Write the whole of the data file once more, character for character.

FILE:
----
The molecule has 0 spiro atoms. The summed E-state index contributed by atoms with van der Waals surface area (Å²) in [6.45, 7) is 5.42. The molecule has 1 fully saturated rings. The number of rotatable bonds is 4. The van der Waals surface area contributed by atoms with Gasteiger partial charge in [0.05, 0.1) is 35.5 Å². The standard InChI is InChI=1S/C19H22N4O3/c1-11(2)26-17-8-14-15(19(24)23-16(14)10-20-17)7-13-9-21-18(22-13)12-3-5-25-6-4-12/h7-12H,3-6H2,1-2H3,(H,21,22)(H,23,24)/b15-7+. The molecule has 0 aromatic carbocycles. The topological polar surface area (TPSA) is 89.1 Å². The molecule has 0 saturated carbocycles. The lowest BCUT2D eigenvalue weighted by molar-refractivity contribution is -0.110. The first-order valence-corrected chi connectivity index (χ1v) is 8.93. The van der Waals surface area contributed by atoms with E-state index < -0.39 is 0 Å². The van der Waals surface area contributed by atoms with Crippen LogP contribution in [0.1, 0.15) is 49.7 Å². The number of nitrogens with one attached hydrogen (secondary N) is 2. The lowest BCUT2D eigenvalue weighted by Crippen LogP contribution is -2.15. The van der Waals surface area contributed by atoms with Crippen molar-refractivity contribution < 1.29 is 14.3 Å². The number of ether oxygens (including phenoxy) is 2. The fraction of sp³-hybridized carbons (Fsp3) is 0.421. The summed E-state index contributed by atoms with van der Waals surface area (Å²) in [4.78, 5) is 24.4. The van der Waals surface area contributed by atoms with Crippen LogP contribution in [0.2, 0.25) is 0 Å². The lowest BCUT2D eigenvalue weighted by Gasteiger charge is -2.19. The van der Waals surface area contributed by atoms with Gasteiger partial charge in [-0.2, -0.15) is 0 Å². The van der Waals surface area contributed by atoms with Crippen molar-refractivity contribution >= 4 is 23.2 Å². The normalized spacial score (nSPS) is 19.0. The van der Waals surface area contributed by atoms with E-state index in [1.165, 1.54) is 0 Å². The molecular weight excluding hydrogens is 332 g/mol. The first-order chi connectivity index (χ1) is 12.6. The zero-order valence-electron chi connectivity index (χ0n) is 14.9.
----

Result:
The molecule has 0 spiro atoms. The summed E-state index contributed by atoms with van der Waals surface area (Å²) in [6.45, 7) is 5.42. The molecule has 1 fully saturated rings. The number of rotatable bonds is 4. The van der Waals surface area contributed by atoms with Gasteiger partial charge in [0.05, 0.1) is 35.5 Å². The standard InChI is InChI=1S/C19H22N4O3/c1-11(2)26-17-8-14-15(19(24)23-16(14)10-20-17)7-13-9-21-18(22-13)12-3-5-25-6-4-12/h7-12H,3-6H2,1-2H3,(H,21,22)(H,23,24)/b15-7+. The molecule has 0 aromatic carbocycles. The topological polar surface area (TPSA) is 89.1 Å². The molecule has 0 saturated carbocycles. The lowest BCUT2D eigenvalue weighted by molar-refractivity contribution is -0.110. The first-order valence-corrected chi connectivity index (χ1v) is 8.93. The van der Waals surface area contributed by atoms with E-state index < -0.39 is 0 Å². The van der Waals surface area contributed by atoms with Crippen LogP contribution in [0.1, 0.15) is 49.7 Å². The number of nitrogens with one attached hydrogen (secondary N) is 2. The lowest BCUT2D eigenvalue weighted by Crippen LogP contribution is -2.15. The van der Waals surface area contributed by atoms with Crippen molar-refractivity contribution < 1.29 is 14.3 Å². The number of ether oxygens (including phenoxy) is 2. The fraction of sp³-hybridized carbons (Fsp3) is 0.421. The summed E-state index contributed by atoms with van der Waals surface area (Å²) in [4.78, 5) is 24.4. The van der Waals surface area contributed by atoms with Crippen LogP contribution in [0.2, 0.25) is 0 Å². The lowest BCUT2D eigenvalue weighted by Gasteiger charge is -2.19. The van der Waals surface area contributed by atoms with Gasteiger partial charge in [-0.2, -0.15) is 0 Å². The van der Waals surface area contributed by atoms with Crippen molar-refractivity contribution >= 4 is 23.2 Å². The normalized spacial score (nSPS) is 19.0. The van der Waals surface area contributed by atoms with E-state index in [1.165, 1.54) is 0 Å². The molecular weight excluding hydrogens is 332 g/mol. The first-order chi connectivity index (χ1) is 12.6. The zero-order valence-electron chi connectivity index (χ0n) is 14.9.